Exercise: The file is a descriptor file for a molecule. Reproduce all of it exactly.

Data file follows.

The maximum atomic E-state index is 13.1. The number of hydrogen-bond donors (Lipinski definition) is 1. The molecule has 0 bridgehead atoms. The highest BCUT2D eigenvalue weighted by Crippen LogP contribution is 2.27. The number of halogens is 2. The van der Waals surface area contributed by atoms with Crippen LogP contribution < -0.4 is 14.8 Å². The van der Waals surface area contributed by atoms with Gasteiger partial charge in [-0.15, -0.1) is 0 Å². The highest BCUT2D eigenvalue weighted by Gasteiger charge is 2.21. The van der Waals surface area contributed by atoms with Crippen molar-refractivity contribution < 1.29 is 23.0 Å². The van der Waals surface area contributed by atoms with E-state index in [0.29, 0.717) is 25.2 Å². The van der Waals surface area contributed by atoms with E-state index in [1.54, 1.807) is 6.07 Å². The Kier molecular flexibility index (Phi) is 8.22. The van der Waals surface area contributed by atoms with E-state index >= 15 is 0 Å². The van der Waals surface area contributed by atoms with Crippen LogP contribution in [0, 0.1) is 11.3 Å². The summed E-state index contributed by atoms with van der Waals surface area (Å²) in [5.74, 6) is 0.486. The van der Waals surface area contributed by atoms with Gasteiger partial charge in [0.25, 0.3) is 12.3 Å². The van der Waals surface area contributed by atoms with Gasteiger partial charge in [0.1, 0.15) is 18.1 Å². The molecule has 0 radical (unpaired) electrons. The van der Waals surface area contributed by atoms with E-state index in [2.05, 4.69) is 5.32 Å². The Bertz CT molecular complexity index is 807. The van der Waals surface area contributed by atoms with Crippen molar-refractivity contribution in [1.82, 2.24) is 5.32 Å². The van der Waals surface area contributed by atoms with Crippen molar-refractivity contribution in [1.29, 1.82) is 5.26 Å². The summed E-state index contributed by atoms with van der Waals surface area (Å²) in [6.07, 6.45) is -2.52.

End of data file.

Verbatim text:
The maximum atomic E-state index is 13.1. The number of hydrogen-bond donors (Lipinski definition) is 1. The molecule has 0 bridgehead atoms. The highest BCUT2D eigenvalue weighted by Crippen LogP contribution is 2.27. The number of halogens is 2. The van der Waals surface area contributed by atoms with Crippen LogP contribution < -0.4 is 14.8 Å². The van der Waals surface area contributed by atoms with Gasteiger partial charge in [-0.15, -0.1) is 0 Å². The highest BCUT2D eigenvalue weighted by Gasteiger charge is 2.21. The van der Waals surface area contributed by atoms with Crippen molar-refractivity contribution < 1.29 is 23.0 Å². The van der Waals surface area contributed by atoms with E-state index in [0.29, 0.717) is 25.2 Å². The van der Waals surface area contributed by atoms with E-state index in [1.54, 1.807) is 6.07 Å². The Kier molecular flexibility index (Phi) is 8.22. The van der Waals surface area contributed by atoms with E-state index >= 15 is 0 Å². The van der Waals surface area contributed by atoms with Crippen LogP contribution in [0, 0.1) is 11.3 Å². The summed E-state index contributed by atoms with van der Waals surface area (Å²) in [5.74, 6) is 0.486. The van der Waals surface area contributed by atoms with Gasteiger partial charge in [0.25, 0.3) is 12.3 Å². The van der Waals surface area contributed by atoms with Gasteiger partial charge in [0.1, 0.15) is 18.1 Å². The molecule has 0 radical (unpaired) electrons. The van der Waals surface area contributed by atoms with E-state index in [2.05, 4.69) is 5.32 Å². The Bertz CT molecular complexity index is 807. The van der Waals surface area contributed by atoms with Crippen molar-refractivity contribution in [1.82, 2.24) is 5.32 Å². The van der Waals surface area contributed by atoms with Crippen molar-refractivity contribution in [1.29, 1.82) is 5.26 Å². The summed E-state index contributed by atoms with van der Waals surface area (Å²) in [6.07, 6.45) is -2.52.